community input

What do we mean when we use terms like community input and community-centered decision-making? 

Often, people associate these terms with a transparent and fair process, but the truth is that many forms of so-called “community input” give power to the privileged, and erase the voices of lower-income people, communities of color, unhoused individuals, and people with disabilities from the decision-making process. At its worst, “community input” can be a process devoid of facts and context, and serves as a way for the most privileged and secure to organize to protect that privilege.

Take, for example, a few of the typical forms of community input. One is the open municipal hearing or workshop. On its surface, this type of input-gathering process may appear open, fair, and transparent. After all, anyone theoretically could attend to testify to their viewpoint. In reality, however, such hearings, which can be six hours or longer, and go into the early morning hours, are difficult for working people, parents, those with disabilities, and many other people without the luxury of infinite time to attend. This creates a self-selection problem: the people who do follow the complex process closely and commit to the time needed are more likely to be engaged in order to register opposition. Even if most people in a community may be neutral on the subject, those people are less motivated to make the effort required to voice this neutrality.

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Data on participation in this type of community input demonstrates this effect. Minutes for meetings about new housing development in almost 100 Massachusetts cities and towns show that commenters are disproportionately white, male, older, and homeowners. The majority are also opposed to new housing development – 63% of all comments registered were negative.

When such disproportionate voices dominate community input to oppose housing for new residents, for low-income people, or to oppose more equitably distributing school funding, community input serves to cement segregation and the power of wealthy people.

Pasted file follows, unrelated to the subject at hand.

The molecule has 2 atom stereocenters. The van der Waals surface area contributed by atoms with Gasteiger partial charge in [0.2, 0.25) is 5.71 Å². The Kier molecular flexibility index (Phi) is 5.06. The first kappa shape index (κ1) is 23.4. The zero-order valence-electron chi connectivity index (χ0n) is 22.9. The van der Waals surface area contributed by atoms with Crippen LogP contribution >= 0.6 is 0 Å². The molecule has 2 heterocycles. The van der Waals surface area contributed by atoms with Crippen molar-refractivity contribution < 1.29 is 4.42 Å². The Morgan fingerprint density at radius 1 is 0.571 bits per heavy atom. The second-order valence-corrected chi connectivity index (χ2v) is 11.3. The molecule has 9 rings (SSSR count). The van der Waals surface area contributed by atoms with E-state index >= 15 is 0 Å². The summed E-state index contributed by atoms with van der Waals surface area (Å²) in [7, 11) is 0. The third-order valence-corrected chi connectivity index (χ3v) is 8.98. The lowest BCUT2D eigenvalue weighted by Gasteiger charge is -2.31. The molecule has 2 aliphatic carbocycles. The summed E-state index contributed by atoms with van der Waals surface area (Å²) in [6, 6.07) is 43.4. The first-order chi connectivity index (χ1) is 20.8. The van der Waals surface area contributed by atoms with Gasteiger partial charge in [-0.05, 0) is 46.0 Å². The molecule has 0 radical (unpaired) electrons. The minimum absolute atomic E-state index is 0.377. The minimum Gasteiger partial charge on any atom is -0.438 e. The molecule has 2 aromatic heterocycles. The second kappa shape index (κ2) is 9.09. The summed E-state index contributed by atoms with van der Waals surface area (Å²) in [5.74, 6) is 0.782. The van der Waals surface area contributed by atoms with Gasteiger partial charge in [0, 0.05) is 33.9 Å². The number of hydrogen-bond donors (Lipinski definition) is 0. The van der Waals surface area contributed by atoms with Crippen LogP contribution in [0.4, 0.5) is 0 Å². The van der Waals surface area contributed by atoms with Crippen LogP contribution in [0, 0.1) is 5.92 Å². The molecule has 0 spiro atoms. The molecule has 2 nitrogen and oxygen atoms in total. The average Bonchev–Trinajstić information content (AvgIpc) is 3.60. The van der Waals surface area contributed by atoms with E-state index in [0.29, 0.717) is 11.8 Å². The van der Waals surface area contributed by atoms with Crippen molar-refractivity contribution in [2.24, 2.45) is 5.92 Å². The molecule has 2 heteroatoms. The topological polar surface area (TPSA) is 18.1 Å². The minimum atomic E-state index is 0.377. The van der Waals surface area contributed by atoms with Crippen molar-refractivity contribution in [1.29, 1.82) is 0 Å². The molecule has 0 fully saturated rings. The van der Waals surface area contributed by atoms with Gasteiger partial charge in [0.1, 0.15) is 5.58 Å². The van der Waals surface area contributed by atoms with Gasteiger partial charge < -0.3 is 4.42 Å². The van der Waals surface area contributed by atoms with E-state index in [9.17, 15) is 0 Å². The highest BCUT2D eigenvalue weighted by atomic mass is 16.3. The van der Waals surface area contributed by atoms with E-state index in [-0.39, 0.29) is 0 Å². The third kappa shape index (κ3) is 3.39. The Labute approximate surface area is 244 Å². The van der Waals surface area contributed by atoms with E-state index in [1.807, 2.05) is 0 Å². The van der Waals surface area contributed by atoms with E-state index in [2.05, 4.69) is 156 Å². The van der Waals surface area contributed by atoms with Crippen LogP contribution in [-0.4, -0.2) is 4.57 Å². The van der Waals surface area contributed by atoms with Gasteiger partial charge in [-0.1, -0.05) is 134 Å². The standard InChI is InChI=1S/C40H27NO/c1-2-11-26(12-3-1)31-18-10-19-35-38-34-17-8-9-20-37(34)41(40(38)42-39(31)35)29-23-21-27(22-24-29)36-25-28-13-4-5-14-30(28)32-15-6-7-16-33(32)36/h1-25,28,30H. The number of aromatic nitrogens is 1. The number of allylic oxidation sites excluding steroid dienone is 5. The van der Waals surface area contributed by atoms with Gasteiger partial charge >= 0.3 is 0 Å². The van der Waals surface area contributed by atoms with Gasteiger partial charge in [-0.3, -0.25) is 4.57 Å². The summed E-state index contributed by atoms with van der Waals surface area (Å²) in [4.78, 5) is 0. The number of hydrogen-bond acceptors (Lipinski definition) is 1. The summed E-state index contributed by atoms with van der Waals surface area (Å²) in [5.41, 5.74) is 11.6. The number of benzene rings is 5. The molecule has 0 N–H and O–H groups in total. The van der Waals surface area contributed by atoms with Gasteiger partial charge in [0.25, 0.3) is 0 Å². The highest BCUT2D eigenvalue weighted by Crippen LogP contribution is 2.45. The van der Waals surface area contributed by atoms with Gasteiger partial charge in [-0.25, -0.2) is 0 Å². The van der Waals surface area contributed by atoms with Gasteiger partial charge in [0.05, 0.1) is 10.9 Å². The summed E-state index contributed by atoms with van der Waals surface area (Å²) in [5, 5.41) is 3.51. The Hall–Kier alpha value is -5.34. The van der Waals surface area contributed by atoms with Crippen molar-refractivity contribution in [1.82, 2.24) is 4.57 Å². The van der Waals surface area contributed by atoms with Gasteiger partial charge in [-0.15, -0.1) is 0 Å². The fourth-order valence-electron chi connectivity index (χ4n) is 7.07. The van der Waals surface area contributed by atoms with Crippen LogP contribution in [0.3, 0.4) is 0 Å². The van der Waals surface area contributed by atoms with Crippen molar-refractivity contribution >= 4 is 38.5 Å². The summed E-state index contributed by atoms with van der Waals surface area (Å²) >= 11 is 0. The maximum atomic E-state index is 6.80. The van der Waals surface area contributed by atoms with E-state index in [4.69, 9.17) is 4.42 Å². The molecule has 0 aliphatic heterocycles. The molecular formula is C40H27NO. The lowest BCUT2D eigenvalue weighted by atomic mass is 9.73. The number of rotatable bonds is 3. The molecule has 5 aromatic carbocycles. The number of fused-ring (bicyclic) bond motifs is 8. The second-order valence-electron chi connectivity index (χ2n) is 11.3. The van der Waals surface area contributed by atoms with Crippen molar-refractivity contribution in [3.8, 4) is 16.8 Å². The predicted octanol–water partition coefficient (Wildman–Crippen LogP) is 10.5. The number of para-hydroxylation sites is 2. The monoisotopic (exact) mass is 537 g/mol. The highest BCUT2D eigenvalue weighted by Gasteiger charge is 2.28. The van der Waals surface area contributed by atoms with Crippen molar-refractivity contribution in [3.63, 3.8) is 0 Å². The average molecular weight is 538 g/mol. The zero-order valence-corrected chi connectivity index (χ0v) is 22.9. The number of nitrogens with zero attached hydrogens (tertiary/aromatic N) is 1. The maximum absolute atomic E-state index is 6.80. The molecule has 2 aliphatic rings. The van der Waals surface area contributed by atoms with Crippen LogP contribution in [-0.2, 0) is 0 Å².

Other forms of community input have similar problems. Another widely-used platform for community input is the neighborhood council or neighborhood association. However, these panels are often not demographically representative of the communities for whom they speak for. Additionally, if neighborhood councils require members to win an election or appointment, this requires members to be able to commit large amounts of time in order to participate, again creating a self-selection issue elevating privilege. 

There are ways to escape these problems, center communities in decision-making, and make the process more equitable and just. 

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One important way to do this is through a statistically-valid sampling of the community. Governments should go out to the people they want to hear from, meet them where they are at, and listen to their views. And if a decision is likely to be more impactful to a certain demographic–for example, low-income people–then that demographic should be the focus of the outreach effort. The City of Los Angeles showed the benefits of this when they sampled residents for a survey on gentle upzoning. A typical “community hearing” would have given a much different, distorted impression of residents opposed to upzoning.

However, even this approach is still missing something critical – the facts necessary to make an informed decision. Asking people what they think in the absence of facts or context means those people are not giving informed input. Building on the model of statistically-valid input, a representative sample of people could also participate in an educational workshop series in order to learn the context around the decision point. After listening to experts, information, and discussing with each other, that representative group of people could then provide their input. 

This is a model exemplified by the Toronto Planning Review Process, which engages the community in a way that is representative, equitable, and informed. Compared to this, the typical forms of “community input” look less like democracy, and more like reinforcement of systemic privilege.

To summarize, legitimate community participation should have these essential three qualities, the “Input Equity Factors”:

  • Statistically valid sampling
  • Weighting or sampling that takes into account demographics with the most at stake in whatever decision is being made
  • Education, facts, and context provided to those giving input

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